A vaccine aid group said on Friday it was seeking $4 billion to protect as many as 130 million of the world's poorest children against diarrhea and pneumonia.
Children in developed countries are routinely immunized against the bacteria causing those deadly diseases -- namely Hib, pneumococcus and rotavirus -- but in much of Africa, Asia and Latin America, young people remain dangerously exposed.
The Geneva-based GAVI Alliance, backed by the Bill & Melinda Gates Foundation, said a big immunization push could be another giant leap toward reducing child mortality in our lifetime in part thanks to a global decline in vaccine costs.
Immunization is one of the most cost-effective ways to save lives, Julian Lob-Levyt, head of the GAVI Alliance, said in a statement released ahead of World Pneumonia Day. And improved health is a fundamental driver for long-term development.
GAVI -- or the Global Alliance for Vaccines and Immunization -- is supported by the World Health Organization, the World Bank, UNICEF, vaccine makers and research centres, as well as the Microsoft founder's philanthropic arm.
It raises money by leveraging long-term aid commitments from countries through capital markets, with regular offerings of vaccine bonds organized by the International Finance Facility for Immunization (IFFIm).
The United Nations and various aid groups have sought to replicate the GAVI approach with proposed sanitation bonds to pay for water infrastructure and latrines in poor countries.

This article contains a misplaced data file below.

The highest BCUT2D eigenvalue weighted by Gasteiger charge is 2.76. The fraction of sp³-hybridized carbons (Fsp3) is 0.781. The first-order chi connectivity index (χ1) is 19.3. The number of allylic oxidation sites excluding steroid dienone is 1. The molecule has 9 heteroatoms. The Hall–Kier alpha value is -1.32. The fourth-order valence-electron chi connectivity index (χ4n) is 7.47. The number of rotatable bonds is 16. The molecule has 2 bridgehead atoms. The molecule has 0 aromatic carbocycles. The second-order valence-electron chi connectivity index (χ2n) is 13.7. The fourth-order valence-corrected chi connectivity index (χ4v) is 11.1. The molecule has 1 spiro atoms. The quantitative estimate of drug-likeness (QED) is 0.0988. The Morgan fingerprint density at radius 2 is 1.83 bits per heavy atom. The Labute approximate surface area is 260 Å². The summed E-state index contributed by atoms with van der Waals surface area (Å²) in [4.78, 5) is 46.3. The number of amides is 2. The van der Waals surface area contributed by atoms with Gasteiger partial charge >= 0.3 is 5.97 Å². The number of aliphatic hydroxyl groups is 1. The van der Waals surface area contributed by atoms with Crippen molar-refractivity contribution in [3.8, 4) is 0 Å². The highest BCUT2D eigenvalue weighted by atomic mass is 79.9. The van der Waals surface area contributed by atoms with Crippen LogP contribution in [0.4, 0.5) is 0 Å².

GAVI spokesman Jeffrey Rowland told journalists that the $4 billion would finance pneumococcal and rotavirus vaccinations in addition to the large-scale campaigns already under way to fight a range of preventable diseases including hepatitis B, diphtheria, tetanus, whooping cough and Hib.
The scale of GAVI's purchasing and distribution has allowed it to secure much lower prices for vaccines, which are then made available to developing countries at a fraction of that cost.
For instance, pneumococcal vaccine prices have dropped by more than 90 percent, from about $90 to $7, said Rowland, who explained that GAVI's developing country partners would pay between 10 cents and 15 cents for the jabs.
Pneumonia is responsible for one in four child deaths -- more than HIV/AIDS, malaria and measles combined. Its two main bacterial causes are Hib and pneumococcus, which children in developed countries are routinely immunized against.
GAVI estimates that introducing pneumococcal and rotavirus vaccines in between 42 and 44 countries could save up to 11 million child lives by 2030.